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Bicycle Maintenance – What’s The Best Way to Clean My Bike?

By Jiri Kaloc

Cleaning your bike is more than just making it look nice, it’s a key to unlocking your ride’s full potential. We bring you a simple step-by-step guide to do a simple cleaning with basic supplies you probably already have at home.

Why even clean your bike?

Maybe you don’t really care if your bicycle looks dirty or not. Why should you care about cleaning? It’s simple: your bike will ride faster, last longer, and stay safe. And this applies even if you ride your bike on nice roads without rain. Even in dry weather, dust and pollen accumulate everywhere on your bike. As soon as they build up even a little bit, they start acting like sandpaper on components that move, such as your drivetrain or head tube. So, by removing the grime that builds up, you’re improving several things at once.

Less grime = less friction

Less friction = faster riding, less wear and tear on your components

And we can’t forget about your sweat that drips down onto the frame: the salt in your sweat can corrode your bike and cause serious damage. So, it may be worth cleaning your bike even if you are mainly using it for indoor rides.

The basic cleaning kit

There’s not much you need to get a basic bicycle clean done. Here is a list of the essentials, most of them might be freely available at home already.

  • Clean rags, brushes, sponges
  • Liquid soap
  • Bucket
  • Garden hose with a spray head
  • Lubricant

For the optional stuff, a specialised degreaser for the drivetrain can be very helpful, especially if you haven’t cleaned it in a while. Also, a bike stand will make it easier to reach every nook and cranny.

Here is a step-by-step cleaning process guide you can follow after you assemble the basic cleaning kit.

Clean and Protect Lube
By lubing your bike chain regularly, you prolong its life and enjoy the smooth sound of improved performance.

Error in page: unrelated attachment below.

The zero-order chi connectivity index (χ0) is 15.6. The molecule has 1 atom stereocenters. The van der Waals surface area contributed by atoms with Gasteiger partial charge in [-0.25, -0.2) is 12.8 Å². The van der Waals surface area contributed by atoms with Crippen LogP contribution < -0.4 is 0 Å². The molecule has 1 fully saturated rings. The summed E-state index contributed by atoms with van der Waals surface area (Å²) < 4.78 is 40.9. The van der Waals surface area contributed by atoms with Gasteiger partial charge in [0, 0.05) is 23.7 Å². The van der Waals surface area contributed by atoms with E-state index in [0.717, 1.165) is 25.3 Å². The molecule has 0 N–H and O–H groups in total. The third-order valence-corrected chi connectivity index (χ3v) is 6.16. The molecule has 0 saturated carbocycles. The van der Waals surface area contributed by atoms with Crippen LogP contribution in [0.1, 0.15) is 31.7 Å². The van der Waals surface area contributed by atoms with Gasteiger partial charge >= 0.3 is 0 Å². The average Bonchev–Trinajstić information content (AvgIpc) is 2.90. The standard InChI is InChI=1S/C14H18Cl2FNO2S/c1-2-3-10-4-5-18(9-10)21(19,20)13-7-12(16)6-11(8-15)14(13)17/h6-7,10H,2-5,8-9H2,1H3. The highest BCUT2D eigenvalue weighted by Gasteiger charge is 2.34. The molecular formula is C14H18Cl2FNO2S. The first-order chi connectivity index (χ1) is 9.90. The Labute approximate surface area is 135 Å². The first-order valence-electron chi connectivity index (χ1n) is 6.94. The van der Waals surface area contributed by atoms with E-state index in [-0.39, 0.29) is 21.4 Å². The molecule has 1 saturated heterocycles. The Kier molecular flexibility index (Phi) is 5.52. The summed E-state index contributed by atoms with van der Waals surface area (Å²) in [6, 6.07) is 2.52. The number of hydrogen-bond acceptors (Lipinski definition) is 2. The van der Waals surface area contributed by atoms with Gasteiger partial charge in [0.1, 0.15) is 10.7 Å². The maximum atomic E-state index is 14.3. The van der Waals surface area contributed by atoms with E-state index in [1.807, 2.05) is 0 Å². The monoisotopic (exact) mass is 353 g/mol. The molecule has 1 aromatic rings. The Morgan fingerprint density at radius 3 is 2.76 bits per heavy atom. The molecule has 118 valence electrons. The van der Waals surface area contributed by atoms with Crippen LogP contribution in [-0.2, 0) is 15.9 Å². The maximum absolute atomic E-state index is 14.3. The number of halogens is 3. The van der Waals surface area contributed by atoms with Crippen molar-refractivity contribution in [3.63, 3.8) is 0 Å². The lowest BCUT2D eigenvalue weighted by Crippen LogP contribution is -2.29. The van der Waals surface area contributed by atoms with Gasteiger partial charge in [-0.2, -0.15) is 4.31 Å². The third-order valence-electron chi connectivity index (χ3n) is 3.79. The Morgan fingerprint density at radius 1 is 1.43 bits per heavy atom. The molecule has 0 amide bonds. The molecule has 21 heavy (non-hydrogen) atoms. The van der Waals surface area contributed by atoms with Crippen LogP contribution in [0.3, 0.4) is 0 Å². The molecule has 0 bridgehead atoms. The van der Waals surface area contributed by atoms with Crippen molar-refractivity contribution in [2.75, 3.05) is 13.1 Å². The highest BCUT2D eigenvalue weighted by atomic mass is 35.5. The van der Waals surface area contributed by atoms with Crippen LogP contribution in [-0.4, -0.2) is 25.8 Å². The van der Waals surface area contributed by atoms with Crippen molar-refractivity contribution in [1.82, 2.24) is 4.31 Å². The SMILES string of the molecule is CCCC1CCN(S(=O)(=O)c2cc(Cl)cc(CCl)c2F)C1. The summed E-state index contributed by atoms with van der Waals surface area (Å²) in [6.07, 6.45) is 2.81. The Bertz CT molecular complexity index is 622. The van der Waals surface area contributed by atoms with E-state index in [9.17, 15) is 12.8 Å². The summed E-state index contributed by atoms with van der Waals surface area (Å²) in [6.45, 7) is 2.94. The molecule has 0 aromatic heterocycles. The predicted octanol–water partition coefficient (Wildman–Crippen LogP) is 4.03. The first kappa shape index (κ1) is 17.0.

1.    Rinse off loose dirt and grime

Begin by gently rinsing your bike with a hose or a bucket of water. Aim to loosen and remove large pieces of dirt, mud or debris from the frame, wheels, and components. Keep the direct spray away from bearing areas such as the bottom bracket, headset, and hub internals. This step will also prevent you from scratching your frame by trying to remove dry, sharp pieces of dirt.

You can even use a pressure cleaner for this step but make sure to set the pressure to low and hold the nozzle at a good distance from the bike itself so the water isn’t forced into bearings and components.

2.    Apply cleaner and scrub

Apply soap onto the frame, components, and wheels using a sponge or a spray. Let it sit on the bike for a few minutes. Then gently scrub the bike using a soft brush, starting from the top and working your way down to ensure that dirt flows downwards and off the bike. Focus on areas that accumulate grime, such as the bottom bracket, chainstays, and around the drivetrain, using a smaller brush for tight spaces. This would also be the time to use a degreaser for the drivetrain.

3.    Rinse and dry

Rinse the bike gently to remove all soap, cleaner, and degreaser, ensuring that no residue remains. Use a soft, clean cloth or sponge to absorb excess water from the frame, components, and wheels, patting the bike dry rather than rubbing to avoid scratching. Let the bike air dry in a well-ventilated area before proceeding to lubrication.

4.    Apply lubricant

After cleaning, lubricate the chain and other moving parts to ensure smooth operation and protection against wear and corrosion. You can check out our previous article if you aren’t sure how to handle the chain.

For extra points, you can even add bicycle polish or dirt protector. These things cost extra but they help prevent dirt from sticking to your bike so your next clean will be easier. Just be careful around your brake pads with these. If they get contaminated, use a cloth with some bike-specific brake cleaner to restore their performance.

How often should you clean your bike?

If your bike is visibly dirty, it’s time to clean it – that’s the simplest rule. If you see grime on your frame, chances are that your drivetrain is a lot worse. But even if your bike isn’t completely caked in mud and dirt, it still needs some cleaning now and again. Even a road bike that doesn’t have to face bad weather should be cleaned about every 25 rides.

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